Known among Guadalajara society as Murillos, the 11 canvases related to life of Saint Francis of Assisi, in permanent exhibition at Guadalajara Regional Museum, are being analyzed to verify if they are really part of the Sevillian Painting School or New Spain oil paintings attributed to Bartolome Esteban Murillo (1617-1682) school.
Restorer Adriana Cruz Lara Silva heads the research at this National Institute of Anthropology and History
(INAH), where experts from the National Autonomous University of Mexico (UNAM) will apply spectroscopic techniques such as X ray fluorescence, as well as advanced photographic methods that involve ultraviolet and infrared rays.
These studies will extend until mid 2010; They could reveal if we are facing a European series of Sevillian tradition or a New Spain collection wrongly attributed to the school of Murillo.
According to the specialist, although it has some relevance if the paintings belong or not to Murillos workshop, in this moment we are interested in determining materials used by the author, or authors, how compositions were worked, how colors were mixed, etc.
The 17th-century oil paintings have always been polemic, since they are not signed and there is no document that validates their belonging to Bartolome Esteban Murillo workshop.
Paco de la Peña, director of Guadalajara Regional Museum, explained the origin of this controversy: the legend tells that the pictures had to arrive to Lima, Peru, and by error they got to Nueva Galicia.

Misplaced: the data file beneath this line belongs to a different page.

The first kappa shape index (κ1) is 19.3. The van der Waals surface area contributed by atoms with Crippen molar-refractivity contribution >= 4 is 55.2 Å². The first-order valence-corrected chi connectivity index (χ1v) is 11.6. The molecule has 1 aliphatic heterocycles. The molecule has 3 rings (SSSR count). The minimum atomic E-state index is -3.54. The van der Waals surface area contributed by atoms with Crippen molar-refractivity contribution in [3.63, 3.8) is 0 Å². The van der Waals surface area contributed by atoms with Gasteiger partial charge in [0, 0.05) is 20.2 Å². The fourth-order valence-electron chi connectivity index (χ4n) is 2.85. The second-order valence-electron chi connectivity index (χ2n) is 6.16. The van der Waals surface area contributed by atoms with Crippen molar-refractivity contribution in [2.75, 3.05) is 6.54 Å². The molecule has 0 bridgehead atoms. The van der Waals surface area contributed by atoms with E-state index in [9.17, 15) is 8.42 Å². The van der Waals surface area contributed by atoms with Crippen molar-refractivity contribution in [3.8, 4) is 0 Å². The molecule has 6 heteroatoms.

During the first decades of 20th-century, the pictures starred a quarrel between the director of the museum at the time, Ixca Farias, and a journalist from El Independiente, who questioned the authenticity of artwork.
Ixca Farias answered immediately with a letter where he affirmed that paintings were from Murillo workshop. People began to identify the collection as Los Murillos, he added.
In these moments we are registering, taking samples and discussing particular features of each painting. Material and technique studies may indicate if they belong to the Sevillian School, added restorer Cruz Lara.
The specialist, who proposed these studies, mentioned that linking the conjunct to a pictorial school is not a simple task, since material used in both sides of the ocean were similar.
Murillo was a relevant artist in his time and centuries later; many artists both in Spain and New Spain followed his style, named Murillesca Painting, not created but influenced by him.
The restorer concluded that Murillos of Guadalajara Regional Museum are not the only canvases attributed to the Sevillian painter in the city; there is an image of the Immaculate Conception also adjudicated to him.